L. N. Lamsal

Universities Space Research Association, Houston, Texas, United States

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Publications (59)141.96 Total impact

  • Z. Lu · D. G. Streets · B. de Foy · L. N. Lamsal · B. N. Duncan · J. Xing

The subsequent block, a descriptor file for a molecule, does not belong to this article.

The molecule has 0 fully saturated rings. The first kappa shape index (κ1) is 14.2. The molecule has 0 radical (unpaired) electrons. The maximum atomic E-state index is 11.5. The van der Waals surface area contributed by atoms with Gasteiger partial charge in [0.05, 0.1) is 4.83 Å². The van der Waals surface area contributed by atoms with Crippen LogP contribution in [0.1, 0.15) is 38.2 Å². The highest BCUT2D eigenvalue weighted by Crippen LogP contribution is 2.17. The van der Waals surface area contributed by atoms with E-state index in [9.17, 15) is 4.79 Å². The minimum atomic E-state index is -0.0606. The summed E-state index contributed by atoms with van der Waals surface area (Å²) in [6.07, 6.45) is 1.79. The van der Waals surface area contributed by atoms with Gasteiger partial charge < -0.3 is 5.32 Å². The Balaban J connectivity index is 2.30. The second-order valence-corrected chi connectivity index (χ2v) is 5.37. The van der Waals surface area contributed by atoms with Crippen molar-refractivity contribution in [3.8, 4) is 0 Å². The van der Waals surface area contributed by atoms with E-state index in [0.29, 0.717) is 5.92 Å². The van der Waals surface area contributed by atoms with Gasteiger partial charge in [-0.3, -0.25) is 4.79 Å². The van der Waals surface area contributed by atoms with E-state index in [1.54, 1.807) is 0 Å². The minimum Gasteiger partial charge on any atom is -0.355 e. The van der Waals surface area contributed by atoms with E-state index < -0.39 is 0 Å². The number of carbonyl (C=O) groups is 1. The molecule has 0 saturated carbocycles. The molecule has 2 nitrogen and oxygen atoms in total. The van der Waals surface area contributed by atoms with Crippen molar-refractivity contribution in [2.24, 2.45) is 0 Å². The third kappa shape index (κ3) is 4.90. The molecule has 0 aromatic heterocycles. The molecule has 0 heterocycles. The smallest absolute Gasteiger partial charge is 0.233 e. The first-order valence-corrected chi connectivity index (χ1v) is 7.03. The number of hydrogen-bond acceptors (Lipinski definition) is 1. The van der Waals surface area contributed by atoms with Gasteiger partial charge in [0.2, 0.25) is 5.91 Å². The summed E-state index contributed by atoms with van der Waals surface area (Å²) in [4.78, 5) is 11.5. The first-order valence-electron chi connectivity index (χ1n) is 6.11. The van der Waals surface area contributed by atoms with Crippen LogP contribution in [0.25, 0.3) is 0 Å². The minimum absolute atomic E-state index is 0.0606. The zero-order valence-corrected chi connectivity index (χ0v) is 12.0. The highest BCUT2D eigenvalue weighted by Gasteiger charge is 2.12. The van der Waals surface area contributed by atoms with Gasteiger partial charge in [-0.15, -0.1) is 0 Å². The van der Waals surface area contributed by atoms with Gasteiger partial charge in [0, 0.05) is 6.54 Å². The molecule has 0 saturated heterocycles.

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    ABSTRACT: Satellite remote sensing of tropospheric nitrogen dioxide (NO2) can provide valuable information for estimating surface nitrogen oxides (NOx) emissions. Using an exponentially-modified Gaussian (EMG) method and taking into account the effect of wind on observed NO2 distributions, we estimate three-year moving-average emissions of summertime NOx from 35 US urban areas directly from NO2 retrievals of the Ozone Monitoring Instrument (OMI) during 2005–2014. Following the conclusions of previous studies that the EMG method provides robust and accurate emission estimates under strong-wind conditions, we derive top-down NOx emissions from each urban area by applying the EMG method to OMI data with wind speeds greater than 3–5 m s−1. Meanwhile, we find that OMI NO2 observations under weak-wind conditions (i.e., < 3 m s−1) are qualitatively better correlated with the surface NOx source strength in comparison to all-wind OMI maps; and therefore we use them to calculate the satellite-observed NO2 burdens of urban areas and compare with NOx emission estimates. The EMG results show that OMI-derived NOx emissions are highly correlated (R > 0.93) with weak-wind OMI NO2 burdens as well as bottom-up NOx emission estimates over 35 urban areas, implying a linear response of the OMI observations to surface emissions under weak-wind conditions. The simultaneous, EMG-obtained, effective NO2 lifetimes (~3.5 ± 1.3 h), however, are biased low in comparison to the summertime NO2 chemical lifetimes. In general, isolated urban areas with NOx emission intensities greater than ~ 2 Mg h−1 produce statistically significant weak-wind signals in three-year average OMI data. From 2005 to 2014, we estimate that total OMI-derived NOx emissions over all selected US urban areas decreased by 49%, consistent with reductions of 43, 47, 49, and 44% in the total bottom-up NOx emissions, the sum of weak-wind OMI NO2 columns, the total weak-wind OMI NO2 burdens, and the averaged NO2 concentrations, respectively, reflecting the success of NOx control programs for both mobile sources and power plants. The decrease rates of these NOx-related quantities are found to be faster (i.e., −6.8 to −9.3% yr−1) before 2010 and slower (i.e., −3.4 to −4.9% yr−1) after 2010. For individual urban areas, we calculate the R values of pair-wise trends among the OMI-derived and bottom-up NOx emissions, the weak-wind OMI NO2 burdens, and ground-based NO2 measurements; and high correlations are found for all urban areas (median R = 0.8), particularly large ones (R up to 0.97). The results of the current work indicate that using the EMG method and considering the wind effect, the OMI data allow for the estimation of NOx emissions from urban areas and the direct constraint of emission trends with reasonable accuracy.